Cho M, Peddi PF, Ding K, Chen L, Thomas D, et al. Vitamin D deficiency and prognostics among patients with pancreatic adenocarcinoma. Journal of Translational Medicine. 2013;11(1):206. doi:10.1186/1479-5876-11-206.
Oades GM, Dredge K, Kirby RS, Colston KW. Vitamin D receptor-dependent antitumor effects of 1,25-dihydroxyvitamin D3 and two synthetic analogues in three in vivo models of prostate cancer. BJU Int. 2002;90:607–16.
Colston KW, Hansen CM. Mechanisms implicated in the growth regulatory effects of vitamin D in breast cancer. Endocr Relat Cancer. 2002;9:45–59.
Palmer HG, Gonzalez-Sancho JM, Espada J, Berciano MT, Puig I, et al. Vitamin D(3) promotes the differentiation of colon carcinoma cells by the induction of E-cadherin and the inhibition of beta-catenin signaling. J Cell Biol. 2001;154:369–87.
Iqbal S, Naseem I. Pancreatic cancer control: is vitamin D the answer?. European Journal of Cancer Prevention. 2015;00.
Mohr SB, Garland CF, Gorham ED, Grant WB, Garland FC. Ultraviolet B Irradiance and Vitamin D Status are Inversely Associated With Incidence Rates of Pancreatic Cancer Worldwide. Pancreas. 2010;39(5):669–74. doi:10.1097/mpa.0b013e3181ce654d.
Tran B, Whiteman DC, Webb PM, Fritschi L, Fawcett J, et al. Association between ultraviolet radiation, skin sun sensitivity and risk of pancreatic cancer. Cancer Epidemiology. 2013;37(6):886–92. doi:10.1016/j.canep.2013.08.013.
Waterhouse M, Risch HA, Bosetti C, Anderson KE, Peterson GM, Bamlet WR, et al. Vitamin D and pancreatic cancer: a pooled analysis from the Pancreatic Cancer Case–Control Consortium. Ann Oncol. 2015:mdv480. doi:10.1093/annonc/mdv480.
Li Z, Jia Z, Gao Y, Xie D, Wei D, Cui J, et al. Activation of Vitamin D Receptor Signaling Downregulates the Expression of Nuclear FOXM1 Protein and Suppresses Pancreatic Cancer Cell Stemness. Clinical Cancer Research. 2015;21(4):844–53.
Wolpin BM, Ng K, Bao Y, Kraft P, Stampfer MJ, Michaud DS, et al. Plasma 25-hydroxyvitamin D and risk of pancreatic cancer. Cancer Epidemiol Biomarkers Prev. 2012;21:82–91.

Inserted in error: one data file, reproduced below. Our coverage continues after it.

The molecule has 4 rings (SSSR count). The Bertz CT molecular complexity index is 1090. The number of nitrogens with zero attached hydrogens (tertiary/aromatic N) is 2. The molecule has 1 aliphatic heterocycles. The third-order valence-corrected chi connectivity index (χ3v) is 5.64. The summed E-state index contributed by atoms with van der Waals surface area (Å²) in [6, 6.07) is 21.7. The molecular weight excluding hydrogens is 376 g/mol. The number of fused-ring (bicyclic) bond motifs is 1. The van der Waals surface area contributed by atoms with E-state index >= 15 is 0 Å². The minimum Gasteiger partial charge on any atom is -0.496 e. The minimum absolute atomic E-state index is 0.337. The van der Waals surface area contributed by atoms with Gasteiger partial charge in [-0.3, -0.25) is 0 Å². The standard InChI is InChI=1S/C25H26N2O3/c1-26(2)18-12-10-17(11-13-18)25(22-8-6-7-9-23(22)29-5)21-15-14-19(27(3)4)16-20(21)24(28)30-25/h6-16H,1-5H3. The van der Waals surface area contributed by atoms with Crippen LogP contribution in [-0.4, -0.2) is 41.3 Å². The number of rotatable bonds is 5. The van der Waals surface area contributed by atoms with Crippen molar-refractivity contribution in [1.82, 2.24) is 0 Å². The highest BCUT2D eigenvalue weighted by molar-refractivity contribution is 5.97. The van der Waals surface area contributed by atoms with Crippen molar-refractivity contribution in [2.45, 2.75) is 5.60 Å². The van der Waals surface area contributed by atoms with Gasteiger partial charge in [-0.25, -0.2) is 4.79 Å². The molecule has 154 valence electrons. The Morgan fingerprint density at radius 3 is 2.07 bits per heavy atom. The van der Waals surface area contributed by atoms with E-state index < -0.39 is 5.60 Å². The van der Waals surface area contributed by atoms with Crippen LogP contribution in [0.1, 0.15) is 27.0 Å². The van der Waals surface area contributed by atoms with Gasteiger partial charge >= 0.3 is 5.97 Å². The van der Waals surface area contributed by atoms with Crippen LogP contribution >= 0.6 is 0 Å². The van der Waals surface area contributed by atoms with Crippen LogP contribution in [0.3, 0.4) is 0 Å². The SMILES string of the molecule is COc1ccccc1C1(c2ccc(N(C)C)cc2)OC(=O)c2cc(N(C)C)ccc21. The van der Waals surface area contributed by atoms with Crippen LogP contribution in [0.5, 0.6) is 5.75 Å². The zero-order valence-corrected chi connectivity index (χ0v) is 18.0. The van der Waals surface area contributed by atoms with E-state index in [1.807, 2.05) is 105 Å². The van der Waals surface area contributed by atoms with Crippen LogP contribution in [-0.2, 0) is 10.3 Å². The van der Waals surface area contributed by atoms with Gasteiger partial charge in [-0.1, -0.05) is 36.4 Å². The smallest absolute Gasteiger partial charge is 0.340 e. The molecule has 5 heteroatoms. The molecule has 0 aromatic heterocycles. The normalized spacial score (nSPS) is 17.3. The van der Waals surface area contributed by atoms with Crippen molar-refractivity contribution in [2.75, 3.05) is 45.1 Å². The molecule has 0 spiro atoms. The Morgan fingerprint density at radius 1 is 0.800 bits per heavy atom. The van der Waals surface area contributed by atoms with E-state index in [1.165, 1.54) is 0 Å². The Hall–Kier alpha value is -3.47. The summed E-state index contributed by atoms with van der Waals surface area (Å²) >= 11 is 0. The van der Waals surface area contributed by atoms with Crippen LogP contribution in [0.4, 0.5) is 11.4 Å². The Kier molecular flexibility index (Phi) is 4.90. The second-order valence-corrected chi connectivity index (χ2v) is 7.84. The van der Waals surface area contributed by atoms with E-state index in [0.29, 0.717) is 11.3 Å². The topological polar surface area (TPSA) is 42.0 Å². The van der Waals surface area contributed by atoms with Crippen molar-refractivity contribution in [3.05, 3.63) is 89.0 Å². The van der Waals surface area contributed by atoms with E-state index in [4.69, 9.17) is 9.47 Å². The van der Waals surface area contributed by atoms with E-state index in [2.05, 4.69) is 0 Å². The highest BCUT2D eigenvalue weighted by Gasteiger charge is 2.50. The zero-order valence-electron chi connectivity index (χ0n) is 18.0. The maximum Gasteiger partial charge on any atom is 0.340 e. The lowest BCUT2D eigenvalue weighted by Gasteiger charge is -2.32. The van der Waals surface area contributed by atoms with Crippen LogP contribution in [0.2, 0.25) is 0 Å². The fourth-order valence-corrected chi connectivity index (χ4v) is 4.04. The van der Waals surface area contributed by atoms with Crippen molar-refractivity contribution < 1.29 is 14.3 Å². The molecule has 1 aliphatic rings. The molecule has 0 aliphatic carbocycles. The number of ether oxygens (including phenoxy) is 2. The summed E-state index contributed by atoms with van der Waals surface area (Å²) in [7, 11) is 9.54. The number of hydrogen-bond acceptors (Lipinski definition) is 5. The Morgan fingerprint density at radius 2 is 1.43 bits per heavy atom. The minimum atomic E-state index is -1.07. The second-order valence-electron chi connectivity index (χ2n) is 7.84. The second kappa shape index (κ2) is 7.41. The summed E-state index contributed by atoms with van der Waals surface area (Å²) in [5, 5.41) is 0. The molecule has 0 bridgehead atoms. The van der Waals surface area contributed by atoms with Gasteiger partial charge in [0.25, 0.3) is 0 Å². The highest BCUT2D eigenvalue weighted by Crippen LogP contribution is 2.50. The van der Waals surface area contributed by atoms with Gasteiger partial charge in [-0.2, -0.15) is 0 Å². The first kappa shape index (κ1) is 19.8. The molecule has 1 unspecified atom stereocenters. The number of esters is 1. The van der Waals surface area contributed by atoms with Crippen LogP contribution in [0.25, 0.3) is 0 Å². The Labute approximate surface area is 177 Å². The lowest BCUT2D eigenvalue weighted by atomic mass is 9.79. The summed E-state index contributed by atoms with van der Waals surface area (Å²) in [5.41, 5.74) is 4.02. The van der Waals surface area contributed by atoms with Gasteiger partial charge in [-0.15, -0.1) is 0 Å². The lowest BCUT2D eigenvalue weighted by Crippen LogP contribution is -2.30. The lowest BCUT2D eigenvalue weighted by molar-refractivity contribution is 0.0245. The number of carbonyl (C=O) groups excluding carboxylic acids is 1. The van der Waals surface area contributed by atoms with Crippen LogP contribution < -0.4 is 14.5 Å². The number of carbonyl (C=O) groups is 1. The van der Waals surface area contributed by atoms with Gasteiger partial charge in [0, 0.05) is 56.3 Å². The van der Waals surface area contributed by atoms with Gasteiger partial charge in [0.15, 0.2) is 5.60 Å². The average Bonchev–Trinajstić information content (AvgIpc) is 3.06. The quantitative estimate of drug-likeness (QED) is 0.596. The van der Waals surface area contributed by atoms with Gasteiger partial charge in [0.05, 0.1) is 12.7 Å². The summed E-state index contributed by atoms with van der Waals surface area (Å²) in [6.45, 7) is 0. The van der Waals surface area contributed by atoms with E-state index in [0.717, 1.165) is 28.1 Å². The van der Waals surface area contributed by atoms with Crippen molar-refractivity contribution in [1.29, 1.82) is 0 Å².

Stolzenberg-Solomon RZ, Jacobs EJ, Arslan AA, Qi D, Patel AV, et al. Circulating 25-hydroxyvitamin D and risk of pancreatic cancer: Cohort Consortium Vitamin D Pooling Project of Rarer Cancers. Am J Epidemiol. 2010;172(1):81–93.
Schwartz GG, Eads D, Rao A, Cramer SD, Willingham MC, Chen TC, et al. Pancreatic cancer cells express 25-hydroxyvitamin D-1 alphahydroxylaseand their proliferation is inhibited by the prohormone 25-hydroxyvitamin D3. Carcinogenesis. 2004;25(6):1015–26.
Persons KS, Eddy VJ, Chadid S, Deoliveira R, Saha AK, Ray R. Anti-growth effect of 1,25-dihydroxyvitamin D3-3-bromoacetate alone or in combination with 5-amino-imidazole-4-carboxamide-1-beta-4-ribofuranoside in pancreatic cancer cells. Anticancer Res. 2010;30(6):1875–80.
Schwartz GG, Eads D, Naczki C, Northrup S, Chen T, Koumenis C. 19-nor-1 alpha,25-dihydroxyvitamin D2 (paricalcitol)inhibits the proliferation of human pancreatic cancer cells in vitro and in vivo. Cancer Biol Ther. 2008;7(3):430–6.
Anderson LN, Cotterchio M, Knight JA, Borgida A, Gallinger S, Cleary SP. Genetic Variants in Vitamin D Pathway Genes and Risk of Pancreas Cancer; Results from a Population-Based Case-Control Study in Ontario, Canada. PLoS One. 2013;8(6):e66768.
Arem H, Yu K, Xiong X, Moy K, Freedman ND, Mayne ST, et al. Vitamin D Metabolic Pathway Genes and Pancreatic Cancer Risk. PLoS One. 2015;10(3):e0117574.
Van Loon K, Kouros O, Chen J, Kindler HL, Mulcahy MF, Niedzwiecki D, et al. 25-Hydroxyvitamin D Levels and Survival in Advanced Pancreatic Cancer: Findings from CALGB 80303 (Alliance). J Natl Cancer Inst. 2014;106(8):1–8.
Holick MF, Binkley NC, Bischoff-Ferrari HA, Gordon CM, Hanley DA, Heaney RP, et al. Evaluation, Treatment, and Prevention of Vitamin D Deficiency: an Endocrine Society Clinical Practice Guideline. The Journal of Clinical Endocrinology & Metabolism. 2011;96(7):1911–30. doi:10.1210/jc.2011-0385.
Vimaleswaran KS, Berry DJ, Lu C, Tikkanen E, Pilz S, et al. Causal Relationship between Obesity and Vitamin D Status: Bi-Directional Mendelian Randomization Analysis of Multiple Cohorts. PLoS Med. 2013;10(2):e1001383.
Wortsman J, Matsuoka LY, Chen TC, Lu Z, Holick MF. Decreased Bioavailability of Vitamin D in Obesity. Am J Clin Nutr. 2000;72:690–93.
Masri OA, Chalhoub JM, Sharara AI. Role of Vitamins in Gastrointestinal Diseases – Review May 2015. World J Gastroenterol. 2015;21(17):5191–209.
Chirumbolo S. Commentary: Vitamin D and Pancreatic Cancer: A Pooled Analysis from the Pancreatic Cancer Case-Control Consortium. Front Oncol. 2015;5. doi:10.3389/fonc.2015.00160.
Barreto S, Neale R. Vitamin D and pancreatic cancer. Cancer Letters. 2015;368(1):1–6. doi:10.1016/j.canlet.2015.06.030.
There are no financial competing interests to disclose by any author. Additionally, this study was solely supported via internal funds.
EMM, MEL, MLN, JBH designed research; EMM conducted research; EMM, NH provided essential reagents, or provided essential materials; EMM, MEL analyzed data or performed statistical analysis; EMM, MEL, MLN, JBH wrote paper; EMM, MEL had primary responsibility for final content. All authors read and approved the final manuscript.